If I intend to charge at all for a minor thing, I charge a minimum of 15 minutes. Like you, I traditionally won't charge for anything exceptionally minor. However if the requests become more frequent, then I can't allow my workflow to be interrupted repeatedly for many "minor" things.

In my experience, there's no such thing as a "30 second" or "1 minute" change even if a client thinks that's all there is to it. It always entails navigating to files, changing things, updating server files if needed, then the communication back and forth with the client. This easily takes 15 minutes for even the smallest thing.

A retainer is also a good idea. Average the time needed for these changes and approach the client with a monthly fee which allows for XX minor changes, or XX hours of work.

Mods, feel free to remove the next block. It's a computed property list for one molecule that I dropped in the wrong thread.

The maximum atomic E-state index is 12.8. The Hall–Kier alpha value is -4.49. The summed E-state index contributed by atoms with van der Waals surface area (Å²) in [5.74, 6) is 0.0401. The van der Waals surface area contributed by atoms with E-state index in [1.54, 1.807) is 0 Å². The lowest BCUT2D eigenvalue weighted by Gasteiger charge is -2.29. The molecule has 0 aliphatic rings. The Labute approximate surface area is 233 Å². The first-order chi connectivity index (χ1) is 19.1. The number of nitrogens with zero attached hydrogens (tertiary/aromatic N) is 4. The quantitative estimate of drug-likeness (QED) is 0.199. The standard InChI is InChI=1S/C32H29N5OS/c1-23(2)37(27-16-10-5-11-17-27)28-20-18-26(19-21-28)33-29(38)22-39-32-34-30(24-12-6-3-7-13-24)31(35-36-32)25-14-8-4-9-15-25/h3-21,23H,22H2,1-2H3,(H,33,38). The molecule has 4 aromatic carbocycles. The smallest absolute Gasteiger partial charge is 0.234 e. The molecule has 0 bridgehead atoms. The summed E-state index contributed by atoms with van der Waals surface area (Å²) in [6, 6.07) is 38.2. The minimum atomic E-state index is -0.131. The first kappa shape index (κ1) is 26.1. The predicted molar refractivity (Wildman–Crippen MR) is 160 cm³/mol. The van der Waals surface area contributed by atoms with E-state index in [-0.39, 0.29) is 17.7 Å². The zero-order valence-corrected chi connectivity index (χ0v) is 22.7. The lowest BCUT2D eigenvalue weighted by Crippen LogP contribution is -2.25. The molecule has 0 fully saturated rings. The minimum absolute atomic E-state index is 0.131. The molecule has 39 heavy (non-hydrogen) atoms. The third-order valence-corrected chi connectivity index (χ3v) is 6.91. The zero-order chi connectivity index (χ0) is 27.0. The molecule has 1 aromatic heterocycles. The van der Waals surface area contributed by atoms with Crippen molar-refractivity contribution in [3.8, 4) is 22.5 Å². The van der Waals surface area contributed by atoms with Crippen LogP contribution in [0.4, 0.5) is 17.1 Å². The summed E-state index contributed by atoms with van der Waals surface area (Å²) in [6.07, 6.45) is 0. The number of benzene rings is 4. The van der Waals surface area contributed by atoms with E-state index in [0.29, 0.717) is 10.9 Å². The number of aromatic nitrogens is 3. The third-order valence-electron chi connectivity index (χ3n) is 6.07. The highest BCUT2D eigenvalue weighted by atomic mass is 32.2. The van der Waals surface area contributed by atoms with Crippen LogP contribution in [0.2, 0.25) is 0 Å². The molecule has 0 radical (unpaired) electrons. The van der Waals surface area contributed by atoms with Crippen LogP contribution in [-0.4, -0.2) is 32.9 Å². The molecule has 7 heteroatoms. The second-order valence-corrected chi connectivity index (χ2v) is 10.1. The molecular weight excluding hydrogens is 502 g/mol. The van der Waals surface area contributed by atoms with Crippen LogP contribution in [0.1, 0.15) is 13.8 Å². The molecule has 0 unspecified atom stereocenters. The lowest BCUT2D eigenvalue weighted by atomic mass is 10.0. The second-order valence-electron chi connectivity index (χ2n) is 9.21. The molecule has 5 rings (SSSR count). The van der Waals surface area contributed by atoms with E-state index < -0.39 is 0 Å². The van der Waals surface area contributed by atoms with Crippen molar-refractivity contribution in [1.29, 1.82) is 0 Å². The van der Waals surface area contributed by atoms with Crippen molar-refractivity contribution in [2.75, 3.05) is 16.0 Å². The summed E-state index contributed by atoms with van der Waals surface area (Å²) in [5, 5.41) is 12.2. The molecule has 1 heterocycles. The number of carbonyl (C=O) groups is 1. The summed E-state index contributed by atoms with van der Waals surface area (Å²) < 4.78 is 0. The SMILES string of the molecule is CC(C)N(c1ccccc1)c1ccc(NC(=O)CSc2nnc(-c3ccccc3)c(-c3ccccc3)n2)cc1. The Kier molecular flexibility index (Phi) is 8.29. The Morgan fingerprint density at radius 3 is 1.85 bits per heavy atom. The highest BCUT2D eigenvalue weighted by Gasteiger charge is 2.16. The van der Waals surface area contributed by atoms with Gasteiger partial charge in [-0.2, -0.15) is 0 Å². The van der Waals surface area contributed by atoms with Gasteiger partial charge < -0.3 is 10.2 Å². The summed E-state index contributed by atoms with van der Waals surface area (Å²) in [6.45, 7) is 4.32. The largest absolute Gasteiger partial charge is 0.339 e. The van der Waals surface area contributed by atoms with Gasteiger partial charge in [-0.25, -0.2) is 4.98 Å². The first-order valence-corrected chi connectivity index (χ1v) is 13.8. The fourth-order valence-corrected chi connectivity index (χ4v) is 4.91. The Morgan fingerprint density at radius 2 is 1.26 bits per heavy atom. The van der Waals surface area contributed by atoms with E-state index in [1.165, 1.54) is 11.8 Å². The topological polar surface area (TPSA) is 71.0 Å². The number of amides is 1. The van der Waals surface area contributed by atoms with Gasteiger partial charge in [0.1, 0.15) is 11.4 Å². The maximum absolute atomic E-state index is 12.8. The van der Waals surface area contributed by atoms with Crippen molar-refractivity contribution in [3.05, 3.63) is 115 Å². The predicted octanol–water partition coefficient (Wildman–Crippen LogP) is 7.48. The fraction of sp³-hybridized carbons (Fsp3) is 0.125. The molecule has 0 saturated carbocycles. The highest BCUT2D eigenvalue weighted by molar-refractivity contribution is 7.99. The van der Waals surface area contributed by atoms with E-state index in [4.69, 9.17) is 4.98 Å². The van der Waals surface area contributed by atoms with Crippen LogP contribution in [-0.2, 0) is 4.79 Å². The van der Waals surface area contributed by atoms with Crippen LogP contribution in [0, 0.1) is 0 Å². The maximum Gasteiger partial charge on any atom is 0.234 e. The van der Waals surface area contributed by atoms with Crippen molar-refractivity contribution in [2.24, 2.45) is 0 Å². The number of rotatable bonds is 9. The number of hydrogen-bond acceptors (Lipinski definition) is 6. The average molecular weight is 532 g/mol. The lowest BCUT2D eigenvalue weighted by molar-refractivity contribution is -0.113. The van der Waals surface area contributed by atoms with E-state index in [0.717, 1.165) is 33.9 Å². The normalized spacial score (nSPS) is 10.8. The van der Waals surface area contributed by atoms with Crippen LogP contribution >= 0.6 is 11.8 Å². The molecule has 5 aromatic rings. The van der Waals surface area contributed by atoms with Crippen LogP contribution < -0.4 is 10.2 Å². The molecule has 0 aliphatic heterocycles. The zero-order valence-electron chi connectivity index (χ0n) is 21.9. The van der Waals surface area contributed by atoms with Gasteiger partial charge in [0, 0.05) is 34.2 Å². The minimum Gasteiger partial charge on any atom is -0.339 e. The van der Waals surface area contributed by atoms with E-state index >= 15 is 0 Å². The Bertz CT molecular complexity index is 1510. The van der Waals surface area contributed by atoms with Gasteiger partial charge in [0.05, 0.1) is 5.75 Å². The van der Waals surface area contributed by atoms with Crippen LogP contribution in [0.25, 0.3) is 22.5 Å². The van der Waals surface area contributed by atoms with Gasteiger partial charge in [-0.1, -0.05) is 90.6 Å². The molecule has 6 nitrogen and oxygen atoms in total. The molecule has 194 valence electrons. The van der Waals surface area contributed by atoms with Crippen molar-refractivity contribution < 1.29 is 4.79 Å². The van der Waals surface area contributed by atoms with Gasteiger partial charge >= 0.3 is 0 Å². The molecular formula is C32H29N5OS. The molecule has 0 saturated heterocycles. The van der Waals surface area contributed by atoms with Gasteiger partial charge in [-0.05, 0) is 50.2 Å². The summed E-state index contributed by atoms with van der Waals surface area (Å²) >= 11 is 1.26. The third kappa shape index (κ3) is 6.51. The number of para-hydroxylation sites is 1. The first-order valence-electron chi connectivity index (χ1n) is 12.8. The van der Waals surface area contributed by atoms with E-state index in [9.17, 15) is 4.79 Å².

• 9
    And, if it's been awhile since you've been in the filesystem, you may need to review notes to re-familiarize yourself with file structure, database structure, or other aspects of the project that you've forgotten about.
    – jmort253
    Commented Nov 2, 2013 at 6:59
  • @Scott See my reply. If you ever thought you may sound like "being cheap (hungry for money)", then my reply may help you as well.
    – Peter MV
    Commented Nov 2, 2013 at 20:21
  • @Peter. your answer is essentially the same as my answer.. but ... okay.
    – Scott
    Commented Nov 2, 2013 at 20:50